Displaying items by tag: energy
The polar vortex sweeping across the south has left many American’s without energy, but investors are not as powerless...see the full story on our partner Magnifi's site
Unprecedented freezing temperatures across the south have wrangled most news headlines this week. This is causing a not so surprising collapse in production from the major U.S. manufacturers in the state most affected, Texas. But the lack of demand from refineries is creating a negative pull on oil prices as they are slower to adjust to changing conditions. Sluggish oil prices will be expected to continue despite a 3.5 million barrel shortfall in production because the refineries aren’t in high demand. On top of this demand shortfall, OPEC has announced plans to ramp up production. These combining factors have produced about a 2% decline in WTI crude futures after declining 1% in trading last Thursday. Finally, the Biden administration has set the course to re-engage with the 2015 Iran nuclear agreement, however, Trump-era oil sanctions have not been reversed.
FINSUM: The run-up in oil prices over the last two weeks was driven by inclement weather in the U.S. but look to the finer details of global production in the next couple of weeks to push oil prices back down. Examine related sectors, like the airline industry, to capitalize on these fluctuations.
Polls have Biden well ahead of President Trump at the moment. In fact, some pollsters say that Biden is further ahead leading up to election day than any candidate in the last 20 years. Markets have somewhat followed this and are clearly anticipating a Biden victory. That said, there is almost nobody who doesn’t think the race will be very close. So, how to play it if Trump surprises the markets and wins? Three sectors seem like they would benefit most strongly: traditional energy companies, defense companies, and large-cap banks. Trump’s light-touch regulatory approach would help energy companies and large banks, while defense spending would probably continue to rise under Trump.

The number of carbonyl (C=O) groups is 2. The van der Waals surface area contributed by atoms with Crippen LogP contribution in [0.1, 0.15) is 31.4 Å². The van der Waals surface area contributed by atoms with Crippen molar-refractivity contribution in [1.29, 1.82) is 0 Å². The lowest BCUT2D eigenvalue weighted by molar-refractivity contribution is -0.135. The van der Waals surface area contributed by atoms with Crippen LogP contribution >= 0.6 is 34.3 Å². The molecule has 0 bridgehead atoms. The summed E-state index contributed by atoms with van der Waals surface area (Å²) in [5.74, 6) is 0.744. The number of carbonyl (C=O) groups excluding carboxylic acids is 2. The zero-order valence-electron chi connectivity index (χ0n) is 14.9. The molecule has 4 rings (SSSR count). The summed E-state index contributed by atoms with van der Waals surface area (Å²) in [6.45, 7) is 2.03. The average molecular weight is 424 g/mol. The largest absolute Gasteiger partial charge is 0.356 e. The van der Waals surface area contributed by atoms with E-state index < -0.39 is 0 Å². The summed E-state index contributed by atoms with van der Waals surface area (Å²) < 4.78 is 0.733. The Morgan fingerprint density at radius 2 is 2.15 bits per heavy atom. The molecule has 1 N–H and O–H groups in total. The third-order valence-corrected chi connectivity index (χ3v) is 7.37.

FINSUM: Most agree that if Trump surprises, the market is not going to shoot higher like it did in 2016, primarily because there is not a big proposed tax cut.
When you think of oil, you don’t normally think of an industry that would gain from a big win by Democrats in an election. But as it happens, oil could very well gain if Democrats sweep the presidency and congress. The reason why is slightly perverse, but that makes it no less relevant. The concept is that Democrats would be bring new regulation around fracking; specifically, regulations that limit new drilling but allow existing projects. What this would mean is a steady rise in prices as inventory becomes constrained as the recovery proceeds. For example, Morgan Stanley is forecasting almost a 100% gain in natural gas prices next year.
FINSUM: Oil and gas are a physical supply and demand market, and if regulations keep supply in the ground, then prices will rise.
Because of how the polls are trending, very few seem to be thinking about the fact that a Republican sweep of all three chambers of the government could happen. When you step away from the polls and think about the fact that Republicans currently control two of the three chambers, it becomes more realistic; and even more so when you consider that polls are likely skewed towards Democrats because of “silent” Republican supporters. If the Republicans sweep, or even just if Trump wins, then the sectors that will surge are energy, banks, healthcare, and defense. In particular, think names like Marathon Petroleum, Bank of America, Pfizer, and Northrop Grumman.
FINSUM: This may be unlikely, but it is not as wildly unrealistic as some make it sound. Perhaps smart to have a portion of the portfolio in these sectors headed into the election?